I needed storage areas, and hanging devices and shelves and lots of mirrors. My vision was lots of funky old mirrors on the craft wall to break the space up and make it seem bigger. Everything I wanted to do, every step, seemed to always involve dragging yet another tool downtown from the house. At night, I worked on painting my sign for the sign pole out front. Would the spotlights work? I wasn't sure. I wasn't even sure the baseboard heating unit would work. Visions of things shorting out and fizzling and sparking came and went through my fever.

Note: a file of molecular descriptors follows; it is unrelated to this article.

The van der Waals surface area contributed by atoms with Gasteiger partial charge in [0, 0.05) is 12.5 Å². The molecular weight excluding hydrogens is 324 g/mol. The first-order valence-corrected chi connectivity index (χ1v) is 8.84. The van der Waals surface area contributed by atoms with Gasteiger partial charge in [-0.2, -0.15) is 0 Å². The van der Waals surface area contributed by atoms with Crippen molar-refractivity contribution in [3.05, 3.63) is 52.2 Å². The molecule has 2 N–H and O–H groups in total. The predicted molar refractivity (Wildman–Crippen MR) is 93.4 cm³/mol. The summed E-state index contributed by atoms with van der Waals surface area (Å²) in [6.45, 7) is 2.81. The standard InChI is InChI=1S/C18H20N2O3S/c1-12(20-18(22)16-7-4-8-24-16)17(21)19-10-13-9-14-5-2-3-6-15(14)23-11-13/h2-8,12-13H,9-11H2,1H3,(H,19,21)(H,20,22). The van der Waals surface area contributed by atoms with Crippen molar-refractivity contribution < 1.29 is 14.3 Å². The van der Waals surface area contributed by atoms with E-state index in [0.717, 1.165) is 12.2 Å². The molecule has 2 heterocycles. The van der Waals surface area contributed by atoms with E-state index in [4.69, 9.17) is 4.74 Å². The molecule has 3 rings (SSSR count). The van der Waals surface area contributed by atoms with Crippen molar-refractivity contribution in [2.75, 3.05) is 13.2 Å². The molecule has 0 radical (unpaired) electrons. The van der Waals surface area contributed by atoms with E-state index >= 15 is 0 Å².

Things were shaping up behind the newspaper covered windows. 

    Caleb had the brilliant inspiration to put "Curios" on the transom. Or maybe he just thought of the word and it immediately fell into gold letters up there because it was so Of Course. I put little plate glass shelves in the front window to display some intriguing items. I hung hooks all over the craft wall to hang necklaces from, and used the wall socket conduit that ran down the wall at waist height to hang pocket books and such from aluminum hooks I bent at Eddie's Wheels from scrap. I had planned to have a curtained area to the rear to make the story recording space a little more womb like and comfy, but when I put it up it looked like crap and obliterated the obvious benefits, breeze wise, to having the rear door open (despite the noise).